The Democrats have been provided with a huge opening on the tax cut issue by Republicans. The big question is: Will they seize their potential advantage?
A major element driving the issue of creating a third party revolves around the pathetic example the Democrats have provided in recent years.
The course Obama charted during the 2008 "Yes we can!" campaign on the issues of honesty and prosecuting violations of the law and the U.S. Constitution has been severely compromised. Instead of prosecuting culprits from the previous administration Obama and subordinates have copied them on the pretext of fighting terrorism, the supreme catchall used by Bushies.
This campaign is shaping up as a repetition of previous ones where Democrats failed to take advantage of opportunities to score big against Republicans. The ammunition is clearly available with the current debate over tax cuts.
In one instance where a mainstream media spokesperson stood tall for the public interest and pushed a corrupt Republican against the wall, David Gregory on NBC's "Meet the Press" exposed Republican Senate Minority Leader Mitch McConnell of Kentucky as a prevaricating representative of the wealthiest sector of Americans telling an untruth to masquerade his intent.
McConnell kept insisting that Obama's tax plan to eliminate the Bush tax cuts designed to benefit the nation's top two percent of taxpayers, the wealthiest segment, constituted a tax hike during a recession.
Rather than allow McConnell to wiggle off the hook, as so many mainstream media spokespersons have done in the past, such as failing to bear down on George W. Bush on the issue of taking America to war in Iraq, Gregory proved to be tenacious.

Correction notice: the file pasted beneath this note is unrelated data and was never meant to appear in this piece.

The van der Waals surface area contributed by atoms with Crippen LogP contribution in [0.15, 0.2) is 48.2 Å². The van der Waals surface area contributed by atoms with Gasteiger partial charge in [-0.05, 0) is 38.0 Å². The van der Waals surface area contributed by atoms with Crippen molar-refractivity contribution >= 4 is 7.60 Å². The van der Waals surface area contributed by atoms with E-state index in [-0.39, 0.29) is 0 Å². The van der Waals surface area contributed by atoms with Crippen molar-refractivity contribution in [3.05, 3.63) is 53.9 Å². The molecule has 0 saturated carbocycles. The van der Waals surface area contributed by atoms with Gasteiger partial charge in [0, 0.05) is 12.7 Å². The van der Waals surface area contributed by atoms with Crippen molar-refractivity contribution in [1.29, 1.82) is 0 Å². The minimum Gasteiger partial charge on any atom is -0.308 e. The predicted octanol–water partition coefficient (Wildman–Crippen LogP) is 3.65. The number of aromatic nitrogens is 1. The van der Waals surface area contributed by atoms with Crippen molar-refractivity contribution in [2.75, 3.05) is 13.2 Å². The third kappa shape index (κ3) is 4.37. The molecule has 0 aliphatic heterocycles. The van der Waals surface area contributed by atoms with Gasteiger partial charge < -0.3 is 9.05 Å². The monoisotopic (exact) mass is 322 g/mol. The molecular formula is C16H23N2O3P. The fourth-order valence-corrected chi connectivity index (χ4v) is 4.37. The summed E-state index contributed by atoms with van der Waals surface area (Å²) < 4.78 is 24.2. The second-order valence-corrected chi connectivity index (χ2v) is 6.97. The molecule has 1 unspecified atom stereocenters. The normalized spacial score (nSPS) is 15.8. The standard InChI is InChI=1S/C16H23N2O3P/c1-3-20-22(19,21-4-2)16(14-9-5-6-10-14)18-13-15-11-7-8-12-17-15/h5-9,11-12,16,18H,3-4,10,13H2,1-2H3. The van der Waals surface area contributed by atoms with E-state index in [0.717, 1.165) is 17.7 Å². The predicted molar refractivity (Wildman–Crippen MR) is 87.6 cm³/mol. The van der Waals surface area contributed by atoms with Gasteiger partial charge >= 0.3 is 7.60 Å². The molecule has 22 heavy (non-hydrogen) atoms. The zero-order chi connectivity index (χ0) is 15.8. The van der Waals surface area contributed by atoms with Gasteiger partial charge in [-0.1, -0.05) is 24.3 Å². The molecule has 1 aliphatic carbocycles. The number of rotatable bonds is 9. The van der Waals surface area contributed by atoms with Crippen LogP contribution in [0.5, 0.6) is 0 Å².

Gregory repeatedly explained to the uncomfortable Republican senator that in place of a tax increase, allowing the otherwise expiring tax cuts to remain would trigger a devastating increase to the already burgeoning U.S. debt. McConnell shrunk under the pressure, his false claim being exposed under the white heat generated by an honest and uncompromising questioner.
Economists who have studied this issue have concluded that a very steep price would be paid by following McConnell's course in allowing the Bush tax cuts to be extended. The estimated cost would be a $4 trillion addition to an already burgeoning national debt over 10 years.
What caused the tremendous debt spiral in the first place? Unlike the false Tea Party claims by spokespersons such as Rush Limbaugh, Glenn Beck and Sean Hannity, the debt calamity did not begin under Barack Obama.This massive tidal wave commenced under none other than Republican icon Ronald Reagan, when the national debt tripled from $1 trillion to $3 trillion dollars based on the failed tax cut policy to which McConnell and his Republican allies seek to return. We had a rerun under Bush and with more of the same the debt mushroomed to over $10 trillion by the time he left office.
Meanwhile where was this dynamic impetus wherein the middle class and poor segments of our nation's economic system were supposed to benefit? How much did these segments benefit under a trickle down theory embraced by Republicans in the twenties?
The answer was that the middle class became poorer while the most impoverished segments of society reached the tragic stage. The ranks of the homeless have increased while those who seek to stave off such a fate are working more hours with diminished purchasing power.
When Franklin D. Roosevelt had the opportunity he slashed hard at those he referred to as "economic royalists." This great American communicator delivered a solid "us against them" message that resonated. He pointed out who the economic culprits were who pushed America into the Great Depression.
Republicans have fulminated against Roosevelt ever since. They knew that he understood them and astutely attacked them where they were most vulnerable.
Will Democrats do the same in this election cycle? The opportunity is present but the answer is highly doubtful. This Democratic Party appears frightened of its own shadow.
1 | 2